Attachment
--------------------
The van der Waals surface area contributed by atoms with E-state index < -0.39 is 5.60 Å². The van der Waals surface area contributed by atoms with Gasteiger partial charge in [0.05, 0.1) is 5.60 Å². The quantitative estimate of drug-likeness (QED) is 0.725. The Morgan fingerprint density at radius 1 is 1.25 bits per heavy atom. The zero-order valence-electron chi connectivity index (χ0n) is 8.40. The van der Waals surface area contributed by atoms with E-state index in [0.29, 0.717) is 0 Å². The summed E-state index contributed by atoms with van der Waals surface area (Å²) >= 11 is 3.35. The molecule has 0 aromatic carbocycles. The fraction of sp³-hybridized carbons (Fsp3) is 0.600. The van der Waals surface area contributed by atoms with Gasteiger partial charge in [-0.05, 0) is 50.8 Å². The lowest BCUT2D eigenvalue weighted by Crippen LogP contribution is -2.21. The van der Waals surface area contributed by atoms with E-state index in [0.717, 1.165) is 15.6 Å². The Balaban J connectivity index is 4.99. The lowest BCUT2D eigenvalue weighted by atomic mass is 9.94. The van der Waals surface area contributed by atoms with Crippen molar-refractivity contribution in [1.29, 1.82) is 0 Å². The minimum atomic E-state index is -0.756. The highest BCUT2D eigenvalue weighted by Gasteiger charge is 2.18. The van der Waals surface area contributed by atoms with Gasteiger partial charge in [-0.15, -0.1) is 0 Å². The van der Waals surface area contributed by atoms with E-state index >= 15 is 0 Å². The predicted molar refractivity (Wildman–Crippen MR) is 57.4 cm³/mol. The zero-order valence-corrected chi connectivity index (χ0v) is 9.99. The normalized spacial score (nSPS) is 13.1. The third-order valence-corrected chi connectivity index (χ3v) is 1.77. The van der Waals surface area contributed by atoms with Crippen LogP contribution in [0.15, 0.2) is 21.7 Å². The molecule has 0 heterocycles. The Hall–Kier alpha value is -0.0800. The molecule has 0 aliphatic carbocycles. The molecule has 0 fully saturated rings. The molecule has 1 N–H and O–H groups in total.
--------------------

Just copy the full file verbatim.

The van der Waals surface area contributed by atoms with E-state index < -0.39 is 5.60 Å². The van der Waals surface area contributed by atoms with Gasteiger partial charge in [0.05, 0.1) is 5.60 Å². The quantitative estimate of drug-likeness (QED) is 0.725. The Morgan fingerprint density at radius 1 is 1.25 bits per heavy atom. The zero-order valence-electron chi connectivity index (χ0n) is 8.40. The van der Waals surface area contributed by atoms with E-state index in [0.29, 0.717) is 0 Å². The summed E-state index contributed by atoms with van der Waals surface area (Å²) >= 11 is 3.35. The molecule has 0 aromatic carbocycles. The fraction of sp³-hybridized carbons (Fsp3) is 0.600. The van der Waals surface area contributed by atoms with Gasteiger partial charge in [-0.05, 0) is 50.8 Å². The lowest BCUT2D eigenvalue weighted by Crippen LogP contribution is -2.21. The van der Waals surface area contributed by atoms with E-state index in [0.717, 1.165) is 15.6 Å². The Balaban J connectivity index is 4.99. The lowest BCUT2D eigenvalue weighted by atomic mass is 9.94. The van der Waals surface area contributed by atoms with Crippen molar-refractivity contribution in [1.29, 1.82) is 0 Å². The minimum atomic E-state index is -0.756. The highest BCUT2D eigenvalue weighted by Gasteiger charge is 2.18. The van der Waals surface area contributed by atoms with Gasteiger partial charge in [-0.15, -0.1) is 0 Å². The van der Waals surface area contributed by atoms with E-state index >= 15 is 0 Å². The predicted molar refractivity (Wildman–Crippen MR) is 57.4 cm³/mol. The zero-order valence-corrected chi connectivity index (χ0v) is 9.99. The normalized spacial score (nSPS) is 13.1. The third-order valence-corrected chi connectivity index (χ3v) is 1.77. The van der Waals surface area contributed by atoms with Crippen LogP contribution in [0.15, 0.2) is 21.7 Å². The molecule has 0 heterocycles. The Hall–Kier alpha value is -0.0800. The molecule has 0 aliphatic carbocycles. The molecule has 0 fully saturated rings. The molecule has 1 N–H and O–H groups in total.